These Are The Kids More Likely To Be Rich Someday

by Wendy Wisner
Originally Published: 
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Raising strong-willed, defiant kids can be harrowing, that’s for damn sure. My headstrong kid probably aged me 10 years in just his first year of life, and he continues to challenge my patience and strength in ways I never thought possible. And yet, there’s a sparkle in his eye, and a brilliance in him that is just as much a part of him as his iron-clad will.

Almost every parent of a strong-willed kid I know has found that duality inherent in their kid: an unyielding, stubborn AF streak, coupled with a passionate and driven, “I’m gonna take over the world someday” spirit that can be downright inspiring.

Well, it turns out our stubborn, strong-willed kids aren’t just going to rule the world someday, but they’re going to get rich doing so. Yep, a 40-year study published in Developmental Psychology found that the kids who are most willing to break the rules are also the ones most likely to earn the highest incomes when they grow up.

Who the heck knew.

Starting in 1968, the study researchers began following a group of 6th graders. They noted the characteristics of each participant, including their behavior, intelligence, and socio-economic status. In terms of behavior, they looked at whether students were rule-followers, or more defiant. They also noted whether they were viewed as more studious and attentive, or more rebellious and likely to question the work they were assigned.

It turned out that the students who were considered defiant or “naughty” were the ones who ended up earning the highest incomes as adults. And although the more studious kids were more likely to land the more prestigious jobs, they were out-earned by their rebellious, spirited peers.

WELP. I guess there really is some “payback” for having difficult children, although it’s not exactly the payback that we all expected.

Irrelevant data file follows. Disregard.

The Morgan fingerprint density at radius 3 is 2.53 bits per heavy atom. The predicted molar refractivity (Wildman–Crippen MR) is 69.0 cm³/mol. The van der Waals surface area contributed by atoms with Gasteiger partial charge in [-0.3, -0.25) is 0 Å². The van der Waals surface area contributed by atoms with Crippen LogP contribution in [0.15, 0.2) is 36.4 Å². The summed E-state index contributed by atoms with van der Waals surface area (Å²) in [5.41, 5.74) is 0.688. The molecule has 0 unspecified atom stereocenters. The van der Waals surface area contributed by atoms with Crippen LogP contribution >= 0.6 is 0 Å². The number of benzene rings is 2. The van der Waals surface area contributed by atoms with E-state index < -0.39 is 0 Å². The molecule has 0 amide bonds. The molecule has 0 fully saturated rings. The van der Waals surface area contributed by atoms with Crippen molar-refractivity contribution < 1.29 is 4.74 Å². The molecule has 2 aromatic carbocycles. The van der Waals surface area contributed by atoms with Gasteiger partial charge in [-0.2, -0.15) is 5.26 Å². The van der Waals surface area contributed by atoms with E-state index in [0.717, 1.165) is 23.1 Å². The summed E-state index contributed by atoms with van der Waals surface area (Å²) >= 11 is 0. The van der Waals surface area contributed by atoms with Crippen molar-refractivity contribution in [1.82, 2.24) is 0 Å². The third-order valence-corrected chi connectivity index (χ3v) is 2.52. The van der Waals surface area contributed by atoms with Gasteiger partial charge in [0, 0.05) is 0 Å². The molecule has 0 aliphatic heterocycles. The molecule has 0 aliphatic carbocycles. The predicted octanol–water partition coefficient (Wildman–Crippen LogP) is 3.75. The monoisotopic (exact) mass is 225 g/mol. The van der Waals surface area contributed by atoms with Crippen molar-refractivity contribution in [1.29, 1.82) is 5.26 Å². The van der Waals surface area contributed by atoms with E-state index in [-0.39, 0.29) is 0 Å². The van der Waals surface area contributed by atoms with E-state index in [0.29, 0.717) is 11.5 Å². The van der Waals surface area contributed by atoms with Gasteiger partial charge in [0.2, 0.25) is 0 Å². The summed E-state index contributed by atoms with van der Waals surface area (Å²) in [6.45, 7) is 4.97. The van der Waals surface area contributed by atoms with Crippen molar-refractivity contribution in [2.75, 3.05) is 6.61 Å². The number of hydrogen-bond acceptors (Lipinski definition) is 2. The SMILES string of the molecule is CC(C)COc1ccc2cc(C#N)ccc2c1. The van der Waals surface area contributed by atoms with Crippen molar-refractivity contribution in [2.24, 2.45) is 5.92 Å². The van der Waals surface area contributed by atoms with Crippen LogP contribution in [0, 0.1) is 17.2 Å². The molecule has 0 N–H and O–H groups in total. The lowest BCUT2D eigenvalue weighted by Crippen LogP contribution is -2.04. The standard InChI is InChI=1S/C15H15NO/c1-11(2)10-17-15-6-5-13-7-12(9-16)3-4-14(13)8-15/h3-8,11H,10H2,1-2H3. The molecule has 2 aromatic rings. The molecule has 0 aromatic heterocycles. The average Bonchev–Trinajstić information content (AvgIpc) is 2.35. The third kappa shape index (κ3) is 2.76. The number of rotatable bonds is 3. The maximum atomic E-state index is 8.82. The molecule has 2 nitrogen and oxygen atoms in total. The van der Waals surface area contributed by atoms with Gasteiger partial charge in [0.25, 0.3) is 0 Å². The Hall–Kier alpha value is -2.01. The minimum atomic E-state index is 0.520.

Just as interesting as the research results are the hypotheses the study authors make as to why defiant children are likely to earn more. According to Inc., the authors surmised that one of the reasons these kids ended up earning more was because they weren’t afraid to ask for more money in whatever job they had, or to negotiate higher salaries.


Additionally, rule-breakers tend to enjoy competition, and generally don’t give two shits of what anyone else thinks of them. You can say that again.

As for the notion that the rebellious kids were actually earning their keep via shady means, the authors considered this, but didn’t actually find any proof of this happening. “The authors couldn’t rule out the fact that some of the high-income earners could have been earning a living unethically,” Inc. reports. “But the study didn’t find any evidence that participants were engaging in this type of behavior.”

As Inc. points out, other studies similar to this one have also backed up the claim that rule-benders tend to more readily climb up the earnings ladder. A study published in the Journal of Personality and Social Psychology found that more complaint people tend to earn less than their non-conformist peers.

And a study that looked at valedictorians found that although these top-performing students often went on to perform well in college and land prestigious jobs, they were not necessarily the ones in their graduating classes most likely to be bringing in the biggest bucks.

Bottom line? Our strong-willed kids can be real pains-in-the-asses, but we need to hold tight, because potentially amazing stuff is yet to come. These kids may be giving us hell now about whether they are willing to wear pants outside the house (ummm, of course not!), but in just a few years, they may be raising just the right kind of hell that will earn them promotions and top salaries.

And as for what we can do to survive these kids in the meantime, we need to find ways to have patience with them, provide clear boundaries and discipline, but also take care never to squash their spirits. Because it’s that innovative, impassioned spirit that is going to bring our kids (and us!) more joy and plenty than we thought possible.

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